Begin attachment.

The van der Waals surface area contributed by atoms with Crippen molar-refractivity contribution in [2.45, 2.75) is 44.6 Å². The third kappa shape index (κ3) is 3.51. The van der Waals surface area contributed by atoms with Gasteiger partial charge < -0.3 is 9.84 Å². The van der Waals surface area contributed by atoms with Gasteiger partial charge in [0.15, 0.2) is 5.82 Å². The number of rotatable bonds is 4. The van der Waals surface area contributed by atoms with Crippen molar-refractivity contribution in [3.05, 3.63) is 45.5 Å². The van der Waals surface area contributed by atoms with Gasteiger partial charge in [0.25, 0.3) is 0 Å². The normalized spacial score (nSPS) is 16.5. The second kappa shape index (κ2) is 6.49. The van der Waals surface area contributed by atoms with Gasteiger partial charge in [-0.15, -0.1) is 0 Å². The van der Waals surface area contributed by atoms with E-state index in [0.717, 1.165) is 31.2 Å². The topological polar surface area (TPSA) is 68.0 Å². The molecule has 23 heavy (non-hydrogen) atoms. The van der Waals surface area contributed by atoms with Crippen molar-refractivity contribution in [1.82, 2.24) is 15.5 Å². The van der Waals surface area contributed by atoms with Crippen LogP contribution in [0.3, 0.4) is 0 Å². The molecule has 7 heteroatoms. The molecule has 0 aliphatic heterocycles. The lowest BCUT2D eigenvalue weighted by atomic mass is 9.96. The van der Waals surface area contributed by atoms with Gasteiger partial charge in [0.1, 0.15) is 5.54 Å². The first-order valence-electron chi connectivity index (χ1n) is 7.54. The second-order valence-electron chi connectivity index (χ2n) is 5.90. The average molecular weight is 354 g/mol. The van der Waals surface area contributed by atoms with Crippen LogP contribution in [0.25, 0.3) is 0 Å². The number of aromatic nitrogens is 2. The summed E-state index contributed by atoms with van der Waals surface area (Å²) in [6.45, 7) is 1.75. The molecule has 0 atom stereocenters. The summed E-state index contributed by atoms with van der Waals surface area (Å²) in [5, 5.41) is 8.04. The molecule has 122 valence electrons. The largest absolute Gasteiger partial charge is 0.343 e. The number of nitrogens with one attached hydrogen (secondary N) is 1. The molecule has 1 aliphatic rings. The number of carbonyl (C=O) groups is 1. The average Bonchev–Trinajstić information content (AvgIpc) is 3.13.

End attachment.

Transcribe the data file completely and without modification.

The van der Waals surface area contributed by atoms with Crippen molar-refractivity contribution in [2.45, 2.75) is 44.6 Å². The third kappa shape index (κ3) is 3.51. The van der Waals surface area contributed by atoms with Gasteiger partial charge < -0.3 is 9.84 Å². The van der Waals surface area contributed by atoms with Gasteiger partial charge in [0.15, 0.2) is 5.82 Å². The number of rotatable bonds is 4. The van der Waals surface area contributed by atoms with Crippen molar-refractivity contribution in [3.05, 3.63) is 45.5 Å². The van der Waals surface area contributed by atoms with Gasteiger partial charge in [0.25, 0.3) is 0 Å². The normalized spacial score (nSPS) is 16.5. The second kappa shape index (κ2) is 6.49. The van der Waals surface area contributed by atoms with Gasteiger partial charge in [-0.15, -0.1) is 0 Å². The van der Waals surface area contributed by atoms with E-state index in [0.717, 1.165) is 31.2 Å². The topological polar surface area (TPSA) is 68.0 Å². The molecule has 23 heavy (non-hydrogen) atoms. The van der Waals surface area contributed by atoms with Crippen molar-refractivity contribution in [1.82, 2.24) is 15.5 Å². The van der Waals surface area contributed by atoms with Crippen LogP contribution in [0.3, 0.4) is 0 Å². The molecule has 7 heteroatoms. The molecule has 0 aliphatic heterocycles. The lowest BCUT2D eigenvalue weighted by atomic mass is 9.96. The van der Waals surface area contributed by atoms with Gasteiger partial charge in [0.1, 0.15) is 5.54 Å². The first-order valence-electron chi connectivity index (χ1n) is 7.54. The second-order valence-electron chi connectivity index (χ2n) is 5.90. The average molecular weight is 354 g/mol. The van der Waals surface area contributed by atoms with Crippen LogP contribution in [0.25, 0.3) is 0 Å². The number of aromatic nitrogens is 2. The summed E-state index contributed by atoms with van der Waals surface area (Å²) in [6.45, 7) is 1.75. The molecule has 0 atom stereocenters. The summed E-state index contributed by atoms with van der Waals surface area (Å²) in [5, 5.41) is 8.04. The molecule has 122 valence electrons. The largest absolute Gasteiger partial charge is 0.343 e. The number of nitrogens with one attached hydrogen (secondary N) is 1. The molecule has 1 aliphatic rings. The number of carbonyl (C=O) groups is 1. The average Bonchev–Trinajstić information content (AvgIpc) is 3.13.